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Salary Cap Management – Financial Planning and Analysis
A “salary cap” is an agreed-upon limit for player compensation on teams within an organized league, such as the NFL. Salary cap "management" involves applying the principles and practices of accounting to a very specific budgetary challenge: setting salaries and benefits for the players on a team's roster.
But the reach and impact is much greater: Salary cap management helps define a team's global business plan in aspects as wide-ranging as cash-flow planning, ticket pricing and sales management, marketing and media strategies, sponsor partnerships and execution, corporate business planning and even capital investing and debt management. It is not a management tool as much as it is a single metric – albeit a very large one – in establishing a full “financial statement” view of team operations.
So how does a salary cap work? Here are some of the key elements:
- A salary cap is specific to a single season. In the case of the NFL, it is an established limit for the entire roster for each team, where the team is able to manage the allocation of those funds among individual players as they wish.
- The compensation includes salary, which is earned during the regular season on a weekly basis, as well as other incentives and signing bonuses that can be earned throughout the entire league year.
- The salary cap primarily functions to put a limit on spending with the goal of creating more equity among competing teams in the league. This limits the ability of some larger teams in larger markets from outbidding smaller teams on top talent, which would clearly skew the competitive advantage on the field.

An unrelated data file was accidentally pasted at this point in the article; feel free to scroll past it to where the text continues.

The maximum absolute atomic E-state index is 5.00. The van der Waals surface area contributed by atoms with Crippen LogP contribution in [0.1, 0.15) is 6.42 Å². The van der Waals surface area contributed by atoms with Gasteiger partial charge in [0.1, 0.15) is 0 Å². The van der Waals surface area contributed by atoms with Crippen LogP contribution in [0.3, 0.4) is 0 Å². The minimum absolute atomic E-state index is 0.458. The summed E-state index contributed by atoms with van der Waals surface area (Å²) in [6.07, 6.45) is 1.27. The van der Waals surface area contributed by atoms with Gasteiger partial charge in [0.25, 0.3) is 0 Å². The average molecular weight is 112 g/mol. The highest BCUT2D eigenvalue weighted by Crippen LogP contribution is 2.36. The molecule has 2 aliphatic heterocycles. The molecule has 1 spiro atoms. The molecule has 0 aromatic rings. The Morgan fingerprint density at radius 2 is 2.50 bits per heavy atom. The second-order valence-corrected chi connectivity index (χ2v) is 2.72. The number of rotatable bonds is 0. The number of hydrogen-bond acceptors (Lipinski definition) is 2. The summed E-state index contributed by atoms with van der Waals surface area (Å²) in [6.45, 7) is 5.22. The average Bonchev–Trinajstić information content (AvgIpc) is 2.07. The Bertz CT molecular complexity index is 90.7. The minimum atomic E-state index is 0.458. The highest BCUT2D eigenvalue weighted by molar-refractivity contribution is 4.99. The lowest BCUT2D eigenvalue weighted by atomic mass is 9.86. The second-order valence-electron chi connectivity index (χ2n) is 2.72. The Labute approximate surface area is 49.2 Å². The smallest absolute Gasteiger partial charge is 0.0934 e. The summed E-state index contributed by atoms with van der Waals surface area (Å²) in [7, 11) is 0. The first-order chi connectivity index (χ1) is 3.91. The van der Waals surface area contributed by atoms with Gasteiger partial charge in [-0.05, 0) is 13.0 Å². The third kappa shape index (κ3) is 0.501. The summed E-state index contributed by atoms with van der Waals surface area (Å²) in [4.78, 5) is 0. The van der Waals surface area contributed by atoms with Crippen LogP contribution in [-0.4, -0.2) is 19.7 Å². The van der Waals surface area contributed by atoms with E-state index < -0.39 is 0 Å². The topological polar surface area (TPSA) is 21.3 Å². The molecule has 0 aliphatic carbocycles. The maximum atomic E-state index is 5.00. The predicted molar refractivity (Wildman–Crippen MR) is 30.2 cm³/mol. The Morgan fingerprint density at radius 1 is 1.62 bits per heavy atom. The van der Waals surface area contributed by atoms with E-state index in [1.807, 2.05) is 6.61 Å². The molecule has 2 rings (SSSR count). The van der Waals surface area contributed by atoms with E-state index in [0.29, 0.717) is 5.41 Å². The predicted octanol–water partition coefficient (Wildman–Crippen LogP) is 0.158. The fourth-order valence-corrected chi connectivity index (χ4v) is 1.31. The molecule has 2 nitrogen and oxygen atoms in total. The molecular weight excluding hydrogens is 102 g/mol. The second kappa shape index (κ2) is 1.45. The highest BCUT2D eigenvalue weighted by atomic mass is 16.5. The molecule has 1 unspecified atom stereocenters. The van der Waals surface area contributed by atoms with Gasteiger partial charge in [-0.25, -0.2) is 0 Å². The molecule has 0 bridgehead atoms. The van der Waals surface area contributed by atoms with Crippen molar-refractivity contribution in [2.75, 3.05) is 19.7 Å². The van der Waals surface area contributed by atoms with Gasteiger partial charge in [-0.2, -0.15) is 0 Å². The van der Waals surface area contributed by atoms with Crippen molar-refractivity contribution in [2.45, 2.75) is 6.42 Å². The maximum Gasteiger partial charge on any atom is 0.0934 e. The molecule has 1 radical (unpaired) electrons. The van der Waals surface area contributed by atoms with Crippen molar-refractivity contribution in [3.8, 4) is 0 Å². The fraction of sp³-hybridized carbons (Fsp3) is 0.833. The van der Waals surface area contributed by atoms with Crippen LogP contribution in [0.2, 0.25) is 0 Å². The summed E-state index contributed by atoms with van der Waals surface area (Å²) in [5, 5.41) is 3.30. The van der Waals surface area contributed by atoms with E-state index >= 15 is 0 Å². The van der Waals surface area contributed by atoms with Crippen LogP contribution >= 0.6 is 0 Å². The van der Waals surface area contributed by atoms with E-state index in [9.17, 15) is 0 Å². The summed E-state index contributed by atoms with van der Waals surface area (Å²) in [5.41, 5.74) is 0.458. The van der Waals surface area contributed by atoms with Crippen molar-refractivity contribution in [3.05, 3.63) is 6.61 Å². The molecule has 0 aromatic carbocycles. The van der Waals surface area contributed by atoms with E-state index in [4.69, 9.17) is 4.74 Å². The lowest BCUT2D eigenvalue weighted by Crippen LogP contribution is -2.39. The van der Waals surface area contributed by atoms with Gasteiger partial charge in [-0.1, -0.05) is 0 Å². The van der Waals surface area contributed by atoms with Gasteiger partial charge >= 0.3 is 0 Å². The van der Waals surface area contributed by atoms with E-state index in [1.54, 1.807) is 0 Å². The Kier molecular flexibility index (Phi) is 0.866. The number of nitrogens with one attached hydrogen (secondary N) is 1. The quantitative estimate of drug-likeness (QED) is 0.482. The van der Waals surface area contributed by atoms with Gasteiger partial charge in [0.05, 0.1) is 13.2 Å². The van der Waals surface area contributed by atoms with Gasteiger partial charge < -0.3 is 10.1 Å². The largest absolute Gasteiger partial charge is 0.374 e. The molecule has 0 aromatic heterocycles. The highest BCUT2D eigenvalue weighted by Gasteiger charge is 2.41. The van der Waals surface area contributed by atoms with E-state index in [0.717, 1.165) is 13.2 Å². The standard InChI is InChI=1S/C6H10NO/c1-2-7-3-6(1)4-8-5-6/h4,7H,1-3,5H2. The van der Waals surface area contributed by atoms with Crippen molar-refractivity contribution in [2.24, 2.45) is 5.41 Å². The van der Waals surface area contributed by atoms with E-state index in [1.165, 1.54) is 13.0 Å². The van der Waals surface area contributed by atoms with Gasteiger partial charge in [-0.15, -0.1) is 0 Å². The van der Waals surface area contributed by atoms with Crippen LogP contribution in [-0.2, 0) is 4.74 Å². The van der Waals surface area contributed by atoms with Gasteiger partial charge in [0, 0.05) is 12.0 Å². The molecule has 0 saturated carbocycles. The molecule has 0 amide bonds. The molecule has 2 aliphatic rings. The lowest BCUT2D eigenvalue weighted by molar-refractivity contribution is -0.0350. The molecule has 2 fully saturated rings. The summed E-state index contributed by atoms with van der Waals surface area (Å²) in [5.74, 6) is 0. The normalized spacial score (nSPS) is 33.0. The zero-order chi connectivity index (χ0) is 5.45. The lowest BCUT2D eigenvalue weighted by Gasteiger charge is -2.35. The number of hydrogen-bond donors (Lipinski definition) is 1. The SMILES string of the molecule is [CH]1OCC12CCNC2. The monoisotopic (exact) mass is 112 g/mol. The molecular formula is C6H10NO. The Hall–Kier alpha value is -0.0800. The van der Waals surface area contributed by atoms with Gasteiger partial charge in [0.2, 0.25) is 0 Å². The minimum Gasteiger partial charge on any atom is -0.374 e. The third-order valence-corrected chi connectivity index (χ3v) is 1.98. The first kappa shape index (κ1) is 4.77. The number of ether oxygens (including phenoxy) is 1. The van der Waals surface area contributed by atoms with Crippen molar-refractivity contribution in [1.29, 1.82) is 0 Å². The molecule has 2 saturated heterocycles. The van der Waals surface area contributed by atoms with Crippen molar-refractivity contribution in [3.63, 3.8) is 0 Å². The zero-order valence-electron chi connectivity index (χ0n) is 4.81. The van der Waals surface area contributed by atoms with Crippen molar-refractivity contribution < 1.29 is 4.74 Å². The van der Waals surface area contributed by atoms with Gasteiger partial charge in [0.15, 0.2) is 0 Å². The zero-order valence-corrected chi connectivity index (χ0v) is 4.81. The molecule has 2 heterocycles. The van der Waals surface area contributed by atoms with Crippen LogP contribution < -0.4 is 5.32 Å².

The goal is to create a league where all participants have a comparable investment in their rosters and, therefore, a more equal chance of competing on the field, which makes the competition more compelling and more marketable. Tickets don’t sell if the game isn’t exciting.
Additionally, the salary cap now requires minimum levels of spending over a multi-year period so that teams are expected to spend, on average over time, a comparable amount as all other teams in the league. There are two reasons for this:
- It prevents some teams from avoiding making roster investments while still benefiting from league-wide revenue sharing and other benefits.
- It also limits teams, at least theoretically, from having wild swings in their spending and establishes a more consistent investment over time, creating a more stable and sustainable level of spending.
Two other factors also come into play:
- The NFL's new Collective Bargaining Agreement (CBA) sets a league-wide floor, which means all 32 teams, as a whole, are required to spend a minimum amount. If the league fails to spend the minimum, the difference will be assessed by the league and distributed to the appropriate players.
- There is also a minimum salary based on a player’s accrued seasons. This means that, in order for a team to field a full roster of 53 players, there is a minimum distribution to all players. This somewhat limits the team’s ability to unfairly allocate the salary cap to only marquee players. Still, the gap between the minimum salary and the amounts earned by those top players can be surprisingly wide.
Contrary to what many believe, a salary cap is not related to only “salary” or cash spending. It is, in fact, an accounting treatment, with very specific rules that are applied to all of the player contract elements similar to the way GAAP (Generally Accepted Accounting Principals) are applied to external financial information.
Applying these rules effectively achieves the traditional business goal of spreading costs over time in a way that approximates the value of the transaction. In this case, the "cost" is player compensation and the "value of the transaction" is represented by the revenues earned from ticket sales and sponsorships.